Beetroot: Power to the purple!

Tuesday, June 20, 2017. Author Martin Cheifetz

The purple vegetable

Given my Eastern European origins, I grew up with my grandmother (1st generation American) preparing amazing spreads of traditional foods from the motherland. We’d regularly sit down to a cultural feast of hearty, delicious Eastern European peasant foods, and I loved all of them….except borscht. For those of you not familiar with foods from behind the former Iron Curtain, borscht is a beet soup, served with a dollop or swirl of sour cream. I’m not sure this is a food ANY little kid would actively seek out, and frankly, I’ve never really craved eating beets as an adult either, although I know this is to my detriment.

Beets are a fabulous food, full of antioxidants and other important nutrients that have numerous health benefits….and they may even aid your sporting performance. If you already like beets, you’re on to a good thing. If you’ve never tried beets, you definitely should – even if just for the health benefits.

If you don’t like beets, give them another chance with this week’s recipe, a Summer Sausage Salad with spiralized beetroot. Spiralizing the beetroot means that you’re never going to get a huge mouthful of it, and the variety of strong flavors in this salad means you might find the balance is just right for your palate.


What's good about beets?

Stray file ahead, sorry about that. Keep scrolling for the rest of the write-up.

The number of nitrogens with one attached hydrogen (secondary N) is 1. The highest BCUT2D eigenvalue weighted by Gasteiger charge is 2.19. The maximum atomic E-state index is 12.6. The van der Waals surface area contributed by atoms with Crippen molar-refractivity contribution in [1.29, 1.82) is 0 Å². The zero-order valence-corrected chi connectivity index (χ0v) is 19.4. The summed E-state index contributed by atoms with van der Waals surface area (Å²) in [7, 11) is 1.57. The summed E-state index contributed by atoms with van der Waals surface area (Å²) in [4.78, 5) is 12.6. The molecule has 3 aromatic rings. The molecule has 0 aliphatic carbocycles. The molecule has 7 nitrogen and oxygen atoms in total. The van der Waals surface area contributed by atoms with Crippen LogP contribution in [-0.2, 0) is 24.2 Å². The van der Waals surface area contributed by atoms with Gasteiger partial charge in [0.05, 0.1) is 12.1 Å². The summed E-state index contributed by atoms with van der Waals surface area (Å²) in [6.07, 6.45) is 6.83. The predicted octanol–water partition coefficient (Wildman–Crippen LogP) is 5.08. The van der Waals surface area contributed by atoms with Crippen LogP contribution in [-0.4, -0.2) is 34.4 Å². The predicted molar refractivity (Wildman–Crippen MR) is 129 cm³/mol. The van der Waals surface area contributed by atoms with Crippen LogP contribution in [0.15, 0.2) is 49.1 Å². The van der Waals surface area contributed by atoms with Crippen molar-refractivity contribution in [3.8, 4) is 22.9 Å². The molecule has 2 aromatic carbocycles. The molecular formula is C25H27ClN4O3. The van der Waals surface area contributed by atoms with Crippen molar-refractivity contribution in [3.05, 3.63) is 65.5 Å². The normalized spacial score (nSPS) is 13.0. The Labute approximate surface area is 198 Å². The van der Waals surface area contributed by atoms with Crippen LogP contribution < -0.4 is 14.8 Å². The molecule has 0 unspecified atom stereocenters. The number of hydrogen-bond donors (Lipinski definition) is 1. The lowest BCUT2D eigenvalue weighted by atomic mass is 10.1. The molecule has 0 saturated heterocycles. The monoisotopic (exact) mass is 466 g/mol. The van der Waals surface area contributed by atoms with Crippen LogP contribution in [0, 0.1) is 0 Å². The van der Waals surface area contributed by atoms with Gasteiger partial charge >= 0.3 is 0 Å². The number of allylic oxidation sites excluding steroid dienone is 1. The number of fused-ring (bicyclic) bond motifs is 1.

The beet (or beetroot) is a root vegetable from the same plant family as spinach and quinoa, and is usually a rich purple color (but they can also be pink, white or striped), with a somewhat sweet, earthy flavor. The bulbous beetroot can be eaten cooked or raw, while its leaves which are also edible and highly nutritious, are rather bitter, and therefore more palatable when cooked.

Beets are a rich source of fiber, folate, manganese, potassium, iron and vitamin C. Beetroots and beetroot juice have been associated with numerous health benefits, including improved blood flow, lower blood pressure and increased exercise performance. Many of these health benefits are due to their high nitrate content.

Given that beets are 88% water, it’s amazing how nutrient dense the other 12% is! 100 grams of raw beetroot contains:

  • 43 calories
  • 9.6g of carbohydrates (6.8g of sugar and 2.8g of fiber)
  • 1.6g of protein

That same 100g serving also provides the following daily values:

  • Folate: 27%
  • Manganese: 14%
  • Iron: 10%
  • Copper: 8%
  • Potassium: 7%
  • Magnesium: 6%
  • Phosphorus: 6%
  • Vitamin C: 5%
  • Vitamin B6: 5%

Beets are a very rich dietary source of nitrates, which is what makes them particularly interesting from a health and sporting performance perspective.



Naturally occurring dietary nitrates are a good thing. We shall save the debate about nitrates and nitrites in processed meats for another day, but suffice to say that nitrates in beets are good, while nitrites in bacon may not be as beneficial. A lot of the difference has to do with the high heat typically used to cook bacon, which changes the chemical composition of the nitrite and its effects in your body.